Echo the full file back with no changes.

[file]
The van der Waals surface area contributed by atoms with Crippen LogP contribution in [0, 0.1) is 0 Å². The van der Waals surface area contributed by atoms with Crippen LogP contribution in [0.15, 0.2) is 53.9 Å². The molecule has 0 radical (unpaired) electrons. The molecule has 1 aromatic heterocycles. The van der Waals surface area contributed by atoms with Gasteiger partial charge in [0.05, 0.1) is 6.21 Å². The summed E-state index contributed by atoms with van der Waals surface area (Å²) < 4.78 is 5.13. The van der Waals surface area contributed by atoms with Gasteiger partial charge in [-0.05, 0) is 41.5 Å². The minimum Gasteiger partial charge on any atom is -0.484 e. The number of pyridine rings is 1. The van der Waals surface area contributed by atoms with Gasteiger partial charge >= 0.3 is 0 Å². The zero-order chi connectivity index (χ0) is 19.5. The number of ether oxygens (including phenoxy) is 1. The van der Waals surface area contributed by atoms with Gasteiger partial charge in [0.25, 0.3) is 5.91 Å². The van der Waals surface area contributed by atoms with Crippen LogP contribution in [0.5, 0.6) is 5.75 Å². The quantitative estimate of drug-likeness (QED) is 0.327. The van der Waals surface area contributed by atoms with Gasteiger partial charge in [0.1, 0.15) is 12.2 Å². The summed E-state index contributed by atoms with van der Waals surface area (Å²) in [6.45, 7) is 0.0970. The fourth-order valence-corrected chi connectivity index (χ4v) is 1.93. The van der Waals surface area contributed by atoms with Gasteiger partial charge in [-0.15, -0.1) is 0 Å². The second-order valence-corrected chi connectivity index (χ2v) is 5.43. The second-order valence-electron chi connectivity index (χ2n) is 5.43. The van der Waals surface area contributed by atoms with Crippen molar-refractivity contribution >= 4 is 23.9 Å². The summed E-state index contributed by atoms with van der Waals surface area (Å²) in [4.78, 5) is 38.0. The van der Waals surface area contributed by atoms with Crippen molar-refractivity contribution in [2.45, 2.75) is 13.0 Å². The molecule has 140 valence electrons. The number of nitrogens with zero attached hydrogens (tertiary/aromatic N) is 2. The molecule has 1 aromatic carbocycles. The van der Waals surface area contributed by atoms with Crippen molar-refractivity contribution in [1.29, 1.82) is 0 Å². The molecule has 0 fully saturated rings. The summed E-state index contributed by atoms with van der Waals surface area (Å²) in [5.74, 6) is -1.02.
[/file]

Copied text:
The van der Waals surface area contributed by atoms with Crippen LogP contribution in [0, 0.1) is 0 Å². The van der Waals surface area contributed by atoms with Crippen LogP contribution in [0.15, 0.2) is 53.9 Å². The molecule has 0 radical (unpaired) electrons. The molecule has 1 aromatic heterocycles. The van der Waals surface area contributed by atoms with Gasteiger partial charge in [0.05, 0.1) is 6.21 Å². The summed E-state index contributed by atoms with van der Waals surface area (Å²) < 4.78 is 5.13. The van der Waals surface area contributed by atoms with Gasteiger partial charge in [-0.05, 0) is 41.5 Å². The minimum Gasteiger partial charge on any atom is -0.484 e. The number of pyridine rings is 1. The van der Waals surface area contributed by atoms with Gasteiger partial charge >= 0.3 is 0 Å². The zero-order chi connectivity index (χ0) is 19.5. The number of ether oxygens (including phenoxy) is 1. The van der Waals surface area contributed by atoms with Gasteiger partial charge in [0.25, 0.3) is 5.91 Å². The van der Waals surface area contributed by atoms with Crippen LogP contribution in [0.5, 0.6) is 5.75 Å². The quantitative estimate of drug-likeness (QED) is 0.327. The van der Waals surface area contributed by atoms with Gasteiger partial charge in [0.1, 0.15) is 12.2 Å². The summed E-state index contributed by atoms with van der Waals surface area (Å²) in [6.45, 7) is 0.0970. The fourth-order valence-corrected chi connectivity index (χ4v) is 1.93. The van der Waals surface area contributed by atoms with Gasteiger partial charge in [-0.15, -0.1) is 0 Å². The second-order valence-corrected chi connectivity index (χ2v) is 5.43. The second-order valence-electron chi connectivity index (χ2n) is 5.43. The van der Waals surface area contributed by atoms with Crippen molar-refractivity contribution >= 4 is 23.9 Å². The summed E-state index contributed by atoms with van der Waals surface area (Å²) in [4.78, 5) is 38.0. The van der Waals surface area contributed by atoms with Crippen molar-refractivity contribution in [2.45, 2.75) is 13.0 Å². The molecule has 140 valence electrons. The number of nitrogens with zero attached hydrogens (tertiary/aromatic N) is 2. The molecule has 1 aromatic carbocycles. The van der Waals surface area contributed by atoms with Crippen molar-refractivity contribution in [1.29, 1.82) is 0 Å². The molecule has 0 fully saturated rings. The summed E-state index contributed by atoms with van der Waals surface area (Å²) in [5.74, 6) is -1.02.